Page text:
For a month, the veracity of The New Republic’s Scott Thomas Beauchamp, the Army private who has been sending dispatches from the front in Iraq, has been in dispute. His latest “Baghdad Diarist” (July 13) recounted three incidents of American soldiers engaged in acts of unusual callousness. The stories were meant to shock. And they did.
In one, the driver of a Bradley Fighting Vehicle amused himself by running over dogs, crippling and killing them. In another, a fellow soldier wore on his head and under his helmet a part of a child’s skull dug from a grave. The most ghastly tale, however, was about the author himself mocking a woman that he said he saw “nearly every time I went to dinner in the chow hall at my base in Iraq.” She was horribly disfigured, half her face melted by a roadside bomb. As she sat nearby, Beauchamp said loudly, “I love chicks that have been intimate — with IEDs. It really turns me on — melted skin, missing limbs, plastic noses.” As his mess hall buddy doubled over in laughter, Beauchamp continued: “In fact, I was thinking of getting some girls together and doing a photo shoot. Maybe for a calendar? ‘IED Babes.’” The woman fled. [...]
[Trouble is,] it all happened before Beauchamp arrived in Iraq. But the whole point of that story was to demonstrate how the war had turned an otherwise sensitive soul into a monster. Indeed, in the precious, highly self-conscious literary style of an aspiring writer trying out for a New Yorker gig, Beauchamp follows the terrible tale of his cruelty to the disfigured woman by asking, “Am I a monster?” And answering with satisfaction that the very fact that he could ask this question after (the reader has been led to believe) having been so hardened and brutalized by war, shows that there is a kernel of humanity left in him.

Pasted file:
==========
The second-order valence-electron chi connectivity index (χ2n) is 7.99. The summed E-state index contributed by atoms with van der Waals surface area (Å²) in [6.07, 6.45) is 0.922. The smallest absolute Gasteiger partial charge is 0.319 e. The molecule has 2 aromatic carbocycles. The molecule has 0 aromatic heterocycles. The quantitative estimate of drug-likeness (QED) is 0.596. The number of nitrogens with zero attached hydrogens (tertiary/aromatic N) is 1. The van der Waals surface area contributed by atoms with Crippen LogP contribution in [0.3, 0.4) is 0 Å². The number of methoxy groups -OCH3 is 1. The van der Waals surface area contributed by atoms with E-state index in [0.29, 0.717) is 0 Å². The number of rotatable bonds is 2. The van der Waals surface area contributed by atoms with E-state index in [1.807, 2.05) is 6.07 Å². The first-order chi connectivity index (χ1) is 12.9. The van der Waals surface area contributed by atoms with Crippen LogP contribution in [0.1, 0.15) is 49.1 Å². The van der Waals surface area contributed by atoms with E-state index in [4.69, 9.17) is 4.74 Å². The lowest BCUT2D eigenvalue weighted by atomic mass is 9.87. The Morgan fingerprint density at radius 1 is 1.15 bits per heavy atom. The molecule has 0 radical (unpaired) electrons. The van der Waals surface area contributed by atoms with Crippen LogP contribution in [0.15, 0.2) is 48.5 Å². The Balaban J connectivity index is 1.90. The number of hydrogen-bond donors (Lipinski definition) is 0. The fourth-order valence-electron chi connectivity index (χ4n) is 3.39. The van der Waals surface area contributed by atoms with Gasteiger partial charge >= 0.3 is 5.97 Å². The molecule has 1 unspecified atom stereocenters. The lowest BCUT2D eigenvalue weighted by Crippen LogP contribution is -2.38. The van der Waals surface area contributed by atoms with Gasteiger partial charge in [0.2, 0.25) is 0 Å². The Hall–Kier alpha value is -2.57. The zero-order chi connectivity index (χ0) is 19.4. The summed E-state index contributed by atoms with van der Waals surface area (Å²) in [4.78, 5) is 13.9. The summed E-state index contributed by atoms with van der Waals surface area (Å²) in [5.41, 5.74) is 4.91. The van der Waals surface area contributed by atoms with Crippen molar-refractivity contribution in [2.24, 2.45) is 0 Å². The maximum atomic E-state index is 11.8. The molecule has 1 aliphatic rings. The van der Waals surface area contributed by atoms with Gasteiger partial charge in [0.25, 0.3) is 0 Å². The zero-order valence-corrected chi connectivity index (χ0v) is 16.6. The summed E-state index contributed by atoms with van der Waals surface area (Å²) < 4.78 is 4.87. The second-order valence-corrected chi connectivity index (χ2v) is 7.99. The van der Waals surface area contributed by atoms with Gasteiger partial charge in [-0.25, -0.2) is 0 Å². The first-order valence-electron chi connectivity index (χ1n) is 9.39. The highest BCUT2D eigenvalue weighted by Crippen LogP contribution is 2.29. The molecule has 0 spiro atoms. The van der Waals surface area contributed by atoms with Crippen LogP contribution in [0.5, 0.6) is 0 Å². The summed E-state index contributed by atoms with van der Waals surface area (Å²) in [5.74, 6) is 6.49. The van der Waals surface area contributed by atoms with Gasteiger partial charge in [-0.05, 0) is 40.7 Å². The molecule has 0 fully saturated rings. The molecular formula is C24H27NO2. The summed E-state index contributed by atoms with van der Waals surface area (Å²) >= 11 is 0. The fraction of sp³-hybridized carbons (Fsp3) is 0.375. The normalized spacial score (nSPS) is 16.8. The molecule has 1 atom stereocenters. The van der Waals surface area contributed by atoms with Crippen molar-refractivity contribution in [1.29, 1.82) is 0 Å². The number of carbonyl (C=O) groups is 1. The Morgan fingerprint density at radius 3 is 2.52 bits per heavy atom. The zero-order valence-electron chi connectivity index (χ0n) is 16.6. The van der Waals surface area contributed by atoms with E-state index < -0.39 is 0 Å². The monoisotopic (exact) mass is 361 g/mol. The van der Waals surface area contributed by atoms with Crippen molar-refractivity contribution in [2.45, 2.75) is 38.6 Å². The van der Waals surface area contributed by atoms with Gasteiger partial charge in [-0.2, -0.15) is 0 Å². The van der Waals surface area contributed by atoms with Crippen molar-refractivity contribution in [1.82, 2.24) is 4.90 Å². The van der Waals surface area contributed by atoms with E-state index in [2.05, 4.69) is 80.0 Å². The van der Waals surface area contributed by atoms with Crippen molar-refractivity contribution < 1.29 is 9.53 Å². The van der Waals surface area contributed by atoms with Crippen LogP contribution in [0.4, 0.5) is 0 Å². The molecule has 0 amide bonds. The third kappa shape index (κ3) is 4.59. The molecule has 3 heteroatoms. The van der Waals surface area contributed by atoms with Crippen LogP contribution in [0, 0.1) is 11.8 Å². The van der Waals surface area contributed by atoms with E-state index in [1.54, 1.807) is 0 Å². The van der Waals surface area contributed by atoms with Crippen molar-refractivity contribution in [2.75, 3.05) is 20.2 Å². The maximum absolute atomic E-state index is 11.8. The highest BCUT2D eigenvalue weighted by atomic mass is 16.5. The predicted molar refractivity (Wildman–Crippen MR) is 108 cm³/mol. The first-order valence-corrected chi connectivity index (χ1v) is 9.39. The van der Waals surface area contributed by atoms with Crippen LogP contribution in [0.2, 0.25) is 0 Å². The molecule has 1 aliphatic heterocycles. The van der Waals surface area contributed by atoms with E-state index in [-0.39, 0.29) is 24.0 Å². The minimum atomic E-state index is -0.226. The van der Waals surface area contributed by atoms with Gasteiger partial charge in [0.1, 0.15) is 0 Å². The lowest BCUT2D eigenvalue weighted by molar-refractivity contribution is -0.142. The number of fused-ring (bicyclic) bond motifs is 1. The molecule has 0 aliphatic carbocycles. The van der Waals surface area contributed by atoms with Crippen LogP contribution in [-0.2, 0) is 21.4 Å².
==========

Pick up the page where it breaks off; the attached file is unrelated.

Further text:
But oh, how much was lost. In the past, you see, he was a sensitive soul with “compassion for those with disabilities.” In a particularly treacly passage, he tells us he once worked in a summer camp with disabled children and in college helped a colleague with cerebral palsy. Then this delicate compassionate youth is transformed into an unfeeling animal by war.
Except that it is now revealed that the mess hall incident happened before he even got to the war. On which point, the whole story — and the whole morality tale it was meant to suggest — collapses.
And it makes the rest of the narrative banal and uninteresting. It’s the story of a disgusting human being, a mocker of the disfigured, who then goes to Iraq, and, as such human beings are wont to do, finds the company of other such human beings who kill dogs for sport, wear the bones of dead children on their heads, and find amusement in mocking the disfigured.